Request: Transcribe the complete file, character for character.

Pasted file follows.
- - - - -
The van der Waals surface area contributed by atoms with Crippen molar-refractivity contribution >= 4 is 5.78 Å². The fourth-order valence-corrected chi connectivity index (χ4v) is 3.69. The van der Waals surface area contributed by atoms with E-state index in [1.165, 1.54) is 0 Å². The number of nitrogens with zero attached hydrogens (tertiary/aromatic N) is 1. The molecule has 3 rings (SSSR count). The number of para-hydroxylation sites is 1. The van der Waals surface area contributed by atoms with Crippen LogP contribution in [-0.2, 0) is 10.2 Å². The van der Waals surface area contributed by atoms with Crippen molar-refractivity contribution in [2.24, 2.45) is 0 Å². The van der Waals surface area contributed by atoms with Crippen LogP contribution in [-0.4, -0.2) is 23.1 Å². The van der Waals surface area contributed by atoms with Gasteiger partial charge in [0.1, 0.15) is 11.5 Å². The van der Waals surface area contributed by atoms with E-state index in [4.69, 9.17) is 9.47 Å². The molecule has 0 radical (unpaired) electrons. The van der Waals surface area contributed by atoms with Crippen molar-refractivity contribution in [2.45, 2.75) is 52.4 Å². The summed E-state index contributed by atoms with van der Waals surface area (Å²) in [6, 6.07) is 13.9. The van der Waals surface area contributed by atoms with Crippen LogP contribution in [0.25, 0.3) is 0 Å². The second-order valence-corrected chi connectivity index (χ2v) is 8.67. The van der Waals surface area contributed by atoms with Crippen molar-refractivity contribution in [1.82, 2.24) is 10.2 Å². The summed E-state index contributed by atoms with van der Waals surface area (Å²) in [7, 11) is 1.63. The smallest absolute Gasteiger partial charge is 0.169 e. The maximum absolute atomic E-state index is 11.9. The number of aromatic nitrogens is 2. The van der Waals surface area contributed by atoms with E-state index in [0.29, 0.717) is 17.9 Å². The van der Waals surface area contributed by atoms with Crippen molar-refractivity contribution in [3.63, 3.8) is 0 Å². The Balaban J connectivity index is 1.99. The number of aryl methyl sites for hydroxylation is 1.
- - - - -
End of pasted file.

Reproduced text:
The van der Waals surface area contributed by atoms with Crippen molar-refractivity contribution >= 4 is 5.78 Å². The fourth-order valence-corrected chi connectivity index (χ4v) is 3.69. The van der Waals surface area contributed by atoms with E-state index in [1.165, 1.54) is 0 Å². The number of nitrogens with zero attached hydrogens (tertiary/aromatic N) is 1. The molecule has 3 rings (SSSR count). The number of para-hydroxylation sites is 1. The van der Waals surface area contributed by atoms with Crippen LogP contribution in [-0.2, 0) is 10.2 Å². The van der Waals surface area contributed by atoms with Crippen molar-refractivity contribution in [2.24, 2.45) is 0 Å². The van der Waals surface area contributed by atoms with Crippen LogP contribution in [-0.4, -0.2) is 23.1 Å². The van der Waals surface area contributed by atoms with Gasteiger partial charge in [0.1, 0.15) is 11.5 Å². The van der Waals surface area contributed by atoms with E-state index in [4.69, 9.17) is 9.47 Å². The molecule has 0 radical (unpaired) electrons. The van der Waals surface area contributed by atoms with Crippen molar-refractivity contribution in [2.45, 2.75) is 52.4 Å². The summed E-state index contributed by atoms with van der Waals surface area (Å²) in [6, 6.07) is 13.9. The van der Waals surface area contributed by atoms with Crippen LogP contribution in [0.25, 0.3) is 0 Å². The second-order valence-corrected chi connectivity index (χ2v) is 8.67. The van der Waals surface area contributed by atoms with Crippen molar-refractivity contribution in [1.82, 2.24) is 10.2 Å². The summed E-state index contributed by atoms with van der Waals surface area (Å²) in [7, 11) is 1.63. The smallest absolute Gasteiger partial charge is 0.169 e. The maximum absolute atomic E-state index is 11.9. The number of aromatic nitrogens is 2. The van der Waals surface area contributed by atoms with E-state index in [0.29, 0.717) is 17.9 Å². The van der Waals surface area contributed by atoms with Crippen molar-refractivity contribution in [3.63, 3.8) is 0 Å². The Balaban J connectivity index is 1.99. The number of aryl methyl sites for hydroxylation is 1.